The biggest change I’ve made between series is going from discovery writing to plotting. This year my writing journey has been quite interesting, landing me in the magnificent (but cold) Tasmanian hinterland, and I’m keen to see how the rest of 2017 unfolds.

So, would you now describe yourself as a “plotter” rather than a “panster” aka discovery writer?
I honestly do not know if I could label myself as one or the other. The Necrosanguin series was all discovery written, but The Holtur Trilogy has been planned… Well, it was supposed to be! In The Holtur Curse, chapter 10 has now gone for six chapters. So, I’d say I’m a primarily a plotter now, but the ‘pantser’ within likes to beat up the plotter from time to time! Without ruining the story, this section of the story, in plot form, was basically ‘x attacks y, but z goes and brings w along, now v has to solve the problem’. I didn’t realise at the time, that actually meant I’d have to write an epic battle the length of a novella, it happens!

Ah yes, I’m with you there. I have a final battle sequence I always knew would be two chapters, but I didn’t expect each of those chapters to be double the length of the others!

Where does the inspiration for what goes into your stories come from?
A lot of things! Where I’ve been and things I’ve seen and done. Books, movies, and games too!

The second half of my first story I got to work on not long after going to the USA and doing some ‘tunnel time’ at iFly in Chicago. My partner and I did quite a bit of skydiving that year and used the wind tunnel to improve our skills. The characters in my story travel to an incredibly large tower in a wealthy city, and I thought, why not throw a massive air vent into the tower for transportation? Of course, that lead to the next obvious question: Why not have a battle in that giant wind tunnel? Being fantasy, and marketed to no-one in particular, meant that it all came to life!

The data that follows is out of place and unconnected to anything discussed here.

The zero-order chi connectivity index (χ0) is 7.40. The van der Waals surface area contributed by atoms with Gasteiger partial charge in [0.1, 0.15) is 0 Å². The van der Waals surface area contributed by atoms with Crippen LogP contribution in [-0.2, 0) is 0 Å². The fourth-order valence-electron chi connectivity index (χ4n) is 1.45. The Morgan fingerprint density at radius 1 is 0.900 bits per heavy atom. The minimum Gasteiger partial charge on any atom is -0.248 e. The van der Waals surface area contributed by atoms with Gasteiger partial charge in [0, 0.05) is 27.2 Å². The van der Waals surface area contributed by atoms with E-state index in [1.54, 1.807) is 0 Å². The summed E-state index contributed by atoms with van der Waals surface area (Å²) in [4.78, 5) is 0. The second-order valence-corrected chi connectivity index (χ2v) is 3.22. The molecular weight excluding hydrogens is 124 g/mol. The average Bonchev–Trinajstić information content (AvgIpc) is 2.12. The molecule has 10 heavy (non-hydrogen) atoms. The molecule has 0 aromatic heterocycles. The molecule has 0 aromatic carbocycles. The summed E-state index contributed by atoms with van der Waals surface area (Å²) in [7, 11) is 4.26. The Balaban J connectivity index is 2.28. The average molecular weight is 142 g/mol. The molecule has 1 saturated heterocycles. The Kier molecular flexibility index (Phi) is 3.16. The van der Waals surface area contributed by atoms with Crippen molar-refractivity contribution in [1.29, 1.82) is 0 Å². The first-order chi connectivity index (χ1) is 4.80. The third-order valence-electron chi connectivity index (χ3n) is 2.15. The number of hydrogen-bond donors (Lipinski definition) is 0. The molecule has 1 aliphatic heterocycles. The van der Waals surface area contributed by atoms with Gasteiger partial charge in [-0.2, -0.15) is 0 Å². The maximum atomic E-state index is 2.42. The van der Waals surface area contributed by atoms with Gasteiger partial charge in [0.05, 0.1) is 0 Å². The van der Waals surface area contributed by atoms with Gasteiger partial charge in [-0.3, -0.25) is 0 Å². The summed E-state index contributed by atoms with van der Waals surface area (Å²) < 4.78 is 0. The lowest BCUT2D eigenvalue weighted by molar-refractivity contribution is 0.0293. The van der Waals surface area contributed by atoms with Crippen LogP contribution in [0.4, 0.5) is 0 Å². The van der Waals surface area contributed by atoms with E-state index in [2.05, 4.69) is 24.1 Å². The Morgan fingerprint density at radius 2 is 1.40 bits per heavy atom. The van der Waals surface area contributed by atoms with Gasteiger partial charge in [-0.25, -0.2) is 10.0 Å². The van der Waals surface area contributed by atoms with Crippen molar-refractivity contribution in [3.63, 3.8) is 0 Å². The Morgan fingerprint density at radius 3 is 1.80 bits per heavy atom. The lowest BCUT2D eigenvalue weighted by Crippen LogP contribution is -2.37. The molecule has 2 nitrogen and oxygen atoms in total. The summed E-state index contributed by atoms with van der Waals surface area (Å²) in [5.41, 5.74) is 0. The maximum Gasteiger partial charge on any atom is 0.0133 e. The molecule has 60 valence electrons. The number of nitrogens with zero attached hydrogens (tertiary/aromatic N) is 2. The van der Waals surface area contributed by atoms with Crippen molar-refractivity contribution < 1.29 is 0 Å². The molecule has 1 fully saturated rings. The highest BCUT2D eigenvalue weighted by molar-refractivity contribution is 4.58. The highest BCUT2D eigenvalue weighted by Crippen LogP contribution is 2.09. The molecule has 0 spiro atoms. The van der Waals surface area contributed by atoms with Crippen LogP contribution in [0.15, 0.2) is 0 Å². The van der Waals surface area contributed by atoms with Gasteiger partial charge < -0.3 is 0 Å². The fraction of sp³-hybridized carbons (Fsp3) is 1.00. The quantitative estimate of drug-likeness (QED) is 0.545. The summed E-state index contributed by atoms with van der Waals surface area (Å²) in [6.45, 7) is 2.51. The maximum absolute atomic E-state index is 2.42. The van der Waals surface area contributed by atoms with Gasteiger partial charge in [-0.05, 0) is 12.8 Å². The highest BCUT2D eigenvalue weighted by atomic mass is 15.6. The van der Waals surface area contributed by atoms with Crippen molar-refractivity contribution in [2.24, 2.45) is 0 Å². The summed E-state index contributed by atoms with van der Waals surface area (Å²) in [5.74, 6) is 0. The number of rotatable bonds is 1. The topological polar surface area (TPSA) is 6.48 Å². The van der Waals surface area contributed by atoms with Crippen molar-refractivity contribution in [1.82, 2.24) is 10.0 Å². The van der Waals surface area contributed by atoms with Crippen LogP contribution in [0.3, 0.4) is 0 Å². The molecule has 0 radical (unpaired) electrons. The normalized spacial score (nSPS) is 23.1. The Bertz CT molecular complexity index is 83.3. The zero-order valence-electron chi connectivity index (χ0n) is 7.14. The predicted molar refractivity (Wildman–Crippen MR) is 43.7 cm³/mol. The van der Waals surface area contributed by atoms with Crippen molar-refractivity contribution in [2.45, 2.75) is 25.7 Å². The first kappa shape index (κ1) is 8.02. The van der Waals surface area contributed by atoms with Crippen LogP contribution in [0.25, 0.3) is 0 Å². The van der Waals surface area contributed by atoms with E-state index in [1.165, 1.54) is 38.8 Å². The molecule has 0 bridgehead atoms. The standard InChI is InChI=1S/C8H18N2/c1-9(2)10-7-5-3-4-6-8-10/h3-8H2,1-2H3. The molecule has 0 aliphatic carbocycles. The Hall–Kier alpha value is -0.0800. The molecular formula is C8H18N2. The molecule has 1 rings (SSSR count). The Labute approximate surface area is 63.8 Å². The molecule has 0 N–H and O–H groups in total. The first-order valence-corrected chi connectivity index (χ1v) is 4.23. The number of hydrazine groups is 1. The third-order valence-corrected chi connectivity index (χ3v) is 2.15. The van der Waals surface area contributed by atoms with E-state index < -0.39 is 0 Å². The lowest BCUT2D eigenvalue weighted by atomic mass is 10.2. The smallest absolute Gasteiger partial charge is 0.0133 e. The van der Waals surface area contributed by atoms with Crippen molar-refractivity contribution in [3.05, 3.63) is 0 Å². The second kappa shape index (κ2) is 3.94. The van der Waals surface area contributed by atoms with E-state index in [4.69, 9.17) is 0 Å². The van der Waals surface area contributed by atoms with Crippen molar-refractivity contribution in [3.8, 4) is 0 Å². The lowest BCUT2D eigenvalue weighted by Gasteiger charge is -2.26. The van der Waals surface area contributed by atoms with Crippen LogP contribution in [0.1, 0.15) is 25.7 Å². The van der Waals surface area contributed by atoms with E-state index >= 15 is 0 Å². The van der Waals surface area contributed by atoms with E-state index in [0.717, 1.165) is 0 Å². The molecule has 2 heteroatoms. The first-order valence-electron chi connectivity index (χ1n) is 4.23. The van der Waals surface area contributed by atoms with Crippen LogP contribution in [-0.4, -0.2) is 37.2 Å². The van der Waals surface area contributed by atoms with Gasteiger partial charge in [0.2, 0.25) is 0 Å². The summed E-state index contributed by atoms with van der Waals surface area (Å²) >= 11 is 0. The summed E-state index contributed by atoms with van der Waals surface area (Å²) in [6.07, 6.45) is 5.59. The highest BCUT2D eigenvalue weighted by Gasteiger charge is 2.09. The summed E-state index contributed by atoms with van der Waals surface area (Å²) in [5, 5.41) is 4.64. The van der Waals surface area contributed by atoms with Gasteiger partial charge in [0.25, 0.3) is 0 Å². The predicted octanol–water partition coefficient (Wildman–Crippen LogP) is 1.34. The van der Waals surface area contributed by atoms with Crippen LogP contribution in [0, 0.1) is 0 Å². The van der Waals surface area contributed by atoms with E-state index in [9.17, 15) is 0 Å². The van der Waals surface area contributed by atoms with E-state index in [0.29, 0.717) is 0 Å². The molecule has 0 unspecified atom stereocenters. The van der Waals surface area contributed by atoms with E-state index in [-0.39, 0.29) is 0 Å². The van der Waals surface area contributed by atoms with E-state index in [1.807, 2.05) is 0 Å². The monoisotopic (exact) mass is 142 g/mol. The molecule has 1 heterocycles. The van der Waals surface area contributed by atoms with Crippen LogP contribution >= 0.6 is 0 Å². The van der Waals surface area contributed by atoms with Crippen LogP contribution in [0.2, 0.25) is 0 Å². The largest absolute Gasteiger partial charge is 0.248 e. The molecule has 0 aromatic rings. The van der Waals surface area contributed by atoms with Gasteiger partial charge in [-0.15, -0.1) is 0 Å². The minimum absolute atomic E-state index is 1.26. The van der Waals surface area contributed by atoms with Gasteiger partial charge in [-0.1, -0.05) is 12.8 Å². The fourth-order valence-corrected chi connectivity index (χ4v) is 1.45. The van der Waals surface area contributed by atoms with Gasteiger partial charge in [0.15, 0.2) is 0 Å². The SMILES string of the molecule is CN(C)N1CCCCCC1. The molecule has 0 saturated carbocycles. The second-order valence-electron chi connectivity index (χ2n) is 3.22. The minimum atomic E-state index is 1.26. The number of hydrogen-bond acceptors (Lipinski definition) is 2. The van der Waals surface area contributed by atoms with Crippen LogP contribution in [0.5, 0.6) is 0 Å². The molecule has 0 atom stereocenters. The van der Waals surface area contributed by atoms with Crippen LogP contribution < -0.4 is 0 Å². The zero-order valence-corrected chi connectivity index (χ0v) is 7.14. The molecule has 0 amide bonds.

Necrosanguin also has a heavy ocean theme throughout the series. During the time I did most of the writing my partner and I spent a lot of time in and around the ocean.

This year, living in a cold, mountainous region, I’ve written about a variety of wyverns (if you don’t know what a wyvern is, for my style think dragon, but four limbed, less regal, more savage and numerous) and creatures I could imagine lurking in and around mountains. The shroud are probably my personal favourite creation this year; they’re a skinny, insect-like creature with large claws and translucent skin. These things are awkward, like a fish out of water outside of the ‘fog’, but within their special environment, they are practically infallible. I’m sure you can get a bit of an idea where some influence for this came from, but driving through winding mountains, in a fog so thick I could barely see, was what really made my mind wander!